Tag: Bench Press

How To Bench Press Properly: The Complete Guide

How To Bench Press

The Complete Guide on how to bench press properly for strength! Learn proper powerlifting form and technique to get stronger and build a bigger chest and arms.

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315 lb bench press

Page Contents:

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3 Keys To A BIG Bench

The Bench Press is the absolute best lift for both building and testing your upper body strength. It is an extremely valuable training tool that builds your upper body like no other lift can.

If you have a BIG Bench, then your entire upper body is well developed!

Like most lifts, the bench press is a lift where some people love it and some hate it. Those that hate it, are usually the ones that don’t understand it and do it wrong. However, if you learn how to do it right, it can be just as good as any of your other lifts.

With that said, there are 3 important things you need to know about the bench press before you can start benching BIG.

1 – Use Your Whole Body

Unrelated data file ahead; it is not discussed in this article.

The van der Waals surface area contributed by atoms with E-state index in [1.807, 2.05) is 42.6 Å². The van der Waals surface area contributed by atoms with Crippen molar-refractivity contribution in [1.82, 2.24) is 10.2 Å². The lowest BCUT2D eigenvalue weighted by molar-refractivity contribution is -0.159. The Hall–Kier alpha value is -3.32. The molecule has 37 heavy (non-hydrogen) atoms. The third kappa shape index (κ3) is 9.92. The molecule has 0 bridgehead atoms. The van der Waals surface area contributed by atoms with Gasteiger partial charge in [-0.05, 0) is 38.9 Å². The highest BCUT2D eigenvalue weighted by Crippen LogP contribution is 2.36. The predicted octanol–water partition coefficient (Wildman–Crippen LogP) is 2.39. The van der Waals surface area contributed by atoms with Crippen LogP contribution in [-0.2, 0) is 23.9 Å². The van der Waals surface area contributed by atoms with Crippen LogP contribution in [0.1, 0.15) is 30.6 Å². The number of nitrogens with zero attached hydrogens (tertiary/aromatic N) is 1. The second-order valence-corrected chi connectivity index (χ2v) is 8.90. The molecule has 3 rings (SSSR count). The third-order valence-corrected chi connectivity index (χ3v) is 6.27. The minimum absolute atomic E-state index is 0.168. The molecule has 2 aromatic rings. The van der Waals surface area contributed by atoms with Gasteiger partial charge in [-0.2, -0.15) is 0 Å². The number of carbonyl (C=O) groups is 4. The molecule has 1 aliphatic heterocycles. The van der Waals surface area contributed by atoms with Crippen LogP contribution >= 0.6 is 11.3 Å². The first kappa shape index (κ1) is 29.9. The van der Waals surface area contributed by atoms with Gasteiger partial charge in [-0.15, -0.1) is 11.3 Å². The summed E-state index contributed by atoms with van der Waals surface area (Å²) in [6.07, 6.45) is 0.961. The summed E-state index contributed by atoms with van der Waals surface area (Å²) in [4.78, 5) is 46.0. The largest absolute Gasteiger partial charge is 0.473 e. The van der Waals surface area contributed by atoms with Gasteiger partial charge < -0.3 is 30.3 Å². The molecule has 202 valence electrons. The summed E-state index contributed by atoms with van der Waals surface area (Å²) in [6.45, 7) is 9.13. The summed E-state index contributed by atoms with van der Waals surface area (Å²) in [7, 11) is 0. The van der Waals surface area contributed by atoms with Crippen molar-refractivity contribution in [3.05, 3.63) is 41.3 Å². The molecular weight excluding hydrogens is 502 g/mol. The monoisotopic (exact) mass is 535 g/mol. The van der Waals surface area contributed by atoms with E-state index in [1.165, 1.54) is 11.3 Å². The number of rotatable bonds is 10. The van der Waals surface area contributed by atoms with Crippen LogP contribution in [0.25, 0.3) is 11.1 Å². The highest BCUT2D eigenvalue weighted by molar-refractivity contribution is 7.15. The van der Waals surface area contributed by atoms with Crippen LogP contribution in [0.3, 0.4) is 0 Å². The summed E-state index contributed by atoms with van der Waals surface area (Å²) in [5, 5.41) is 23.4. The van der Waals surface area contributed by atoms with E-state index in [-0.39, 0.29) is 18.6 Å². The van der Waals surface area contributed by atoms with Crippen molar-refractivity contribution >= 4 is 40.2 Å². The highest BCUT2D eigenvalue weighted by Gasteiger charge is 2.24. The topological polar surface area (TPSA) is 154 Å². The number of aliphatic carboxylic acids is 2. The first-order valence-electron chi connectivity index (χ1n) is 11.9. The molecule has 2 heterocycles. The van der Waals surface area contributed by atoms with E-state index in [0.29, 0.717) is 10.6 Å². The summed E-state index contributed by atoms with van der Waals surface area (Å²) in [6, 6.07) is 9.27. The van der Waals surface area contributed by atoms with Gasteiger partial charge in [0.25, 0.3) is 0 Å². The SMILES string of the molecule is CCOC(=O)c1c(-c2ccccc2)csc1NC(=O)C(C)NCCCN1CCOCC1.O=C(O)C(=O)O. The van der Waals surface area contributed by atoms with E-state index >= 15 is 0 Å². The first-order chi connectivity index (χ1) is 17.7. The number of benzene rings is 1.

First, the bench press is NOT just an upper body lift. Though it focuses on your upper body, you must use your entire body as one unit to lift the most weight safely and effectively. The biggest part of this is simply set up in a position that puts the least amount of stress on your shoulders and helps you to maintain stability as you lift.

Most problems with the bench press come from simply not setting up in the proper position to lift from, resulting in instability while you lift and high shoulder stress. The body was simply not made to hold a heavy load with our arms shoved back behind our bodies, and then have to press it away. That is why it is so important to learn how to lift correctly, so you stay safe while training to get brutally strong!